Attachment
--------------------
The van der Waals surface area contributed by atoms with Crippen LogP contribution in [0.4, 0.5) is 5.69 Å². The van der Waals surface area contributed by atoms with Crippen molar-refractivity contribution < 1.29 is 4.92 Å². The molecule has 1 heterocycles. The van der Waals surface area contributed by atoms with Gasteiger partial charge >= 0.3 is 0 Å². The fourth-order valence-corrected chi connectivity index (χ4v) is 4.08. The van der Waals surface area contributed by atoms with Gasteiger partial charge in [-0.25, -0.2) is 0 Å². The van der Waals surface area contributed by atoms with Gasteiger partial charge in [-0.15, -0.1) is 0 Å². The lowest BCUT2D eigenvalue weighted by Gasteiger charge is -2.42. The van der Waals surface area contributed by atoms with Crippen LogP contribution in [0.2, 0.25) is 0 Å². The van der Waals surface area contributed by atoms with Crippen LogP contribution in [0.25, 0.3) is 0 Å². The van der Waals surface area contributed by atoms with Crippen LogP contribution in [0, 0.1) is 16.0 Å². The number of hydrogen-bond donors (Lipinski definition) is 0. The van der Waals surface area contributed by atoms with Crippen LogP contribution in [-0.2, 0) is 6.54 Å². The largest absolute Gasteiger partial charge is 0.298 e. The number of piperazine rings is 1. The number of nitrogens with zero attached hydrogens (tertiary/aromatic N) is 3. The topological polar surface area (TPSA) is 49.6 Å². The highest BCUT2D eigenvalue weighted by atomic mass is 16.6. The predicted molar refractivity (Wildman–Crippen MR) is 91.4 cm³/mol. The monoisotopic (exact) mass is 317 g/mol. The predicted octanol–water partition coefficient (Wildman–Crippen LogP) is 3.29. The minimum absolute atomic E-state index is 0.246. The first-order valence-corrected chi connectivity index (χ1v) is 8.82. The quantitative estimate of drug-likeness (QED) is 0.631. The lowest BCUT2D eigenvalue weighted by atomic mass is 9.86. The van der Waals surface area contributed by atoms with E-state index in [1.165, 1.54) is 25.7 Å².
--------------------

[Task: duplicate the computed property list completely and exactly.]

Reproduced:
The van der Waals surface area contributed by atoms with Crippen LogP contribution in [0.4, 0.5) is 5.69 Å². The van der Waals surface area contributed by atoms with Crippen molar-refractivity contribution < 1.29 is 4.92 Å². The molecule has 1 heterocycles. The van der Waals surface area contributed by atoms with Gasteiger partial charge >= 0.3 is 0 Å². The fourth-order valence-corrected chi connectivity index (χ4v) is 4.08. The van der Waals surface area contributed by atoms with Gasteiger partial charge in [-0.25, -0.2) is 0 Å². The van der Waals surface area contributed by atoms with Gasteiger partial charge in [-0.15, -0.1) is 0 Å². The lowest BCUT2D eigenvalue weighted by Gasteiger charge is -2.42. The van der Waals surface area contributed by atoms with Crippen LogP contribution in [0.2, 0.25) is 0 Å². The van der Waals surface area contributed by atoms with Crippen LogP contribution in [0.25, 0.3) is 0 Å². The van der Waals surface area contributed by atoms with Crippen LogP contribution in [0, 0.1) is 16.0 Å². The number of hydrogen-bond donors (Lipinski definition) is 0. The van der Waals surface area contributed by atoms with Crippen LogP contribution in [-0.2, 0) is 6.54 Å². The largest absolute Gasteiger partial charge is 0.298 e. The number of piperazine rings is 1. The number of nitrogens with zero attached hydrogens (tertiary/aromatic N) is 3. The topological polar surface area (TPSA) is 49.6 Å². The highest BCUT2D eigenvalue weighted by atomic mass is 16.6. The predicted molar refractivity (Wildman–Crippen MR) is 91.4 cm³/mol. The monoisotopic (exact) mass is 317 g/mol. The predicted octanol–water partition coefficient (Wildman–Crippen LogP) is 3.29. The minimum absolute atomic E-state index is 0.246. The first-order valence-corrected chi connectivity index (χ1v) is 8.82. The quantitative estimate of drug-likeness (QED) is 0.631. The lowest BCUT2D eigenvalue weighted by atomic mass is 9.86. The van der Waals surface area contributed by atoms with E-state index in [1.165, 1.54) is 25.7 Å².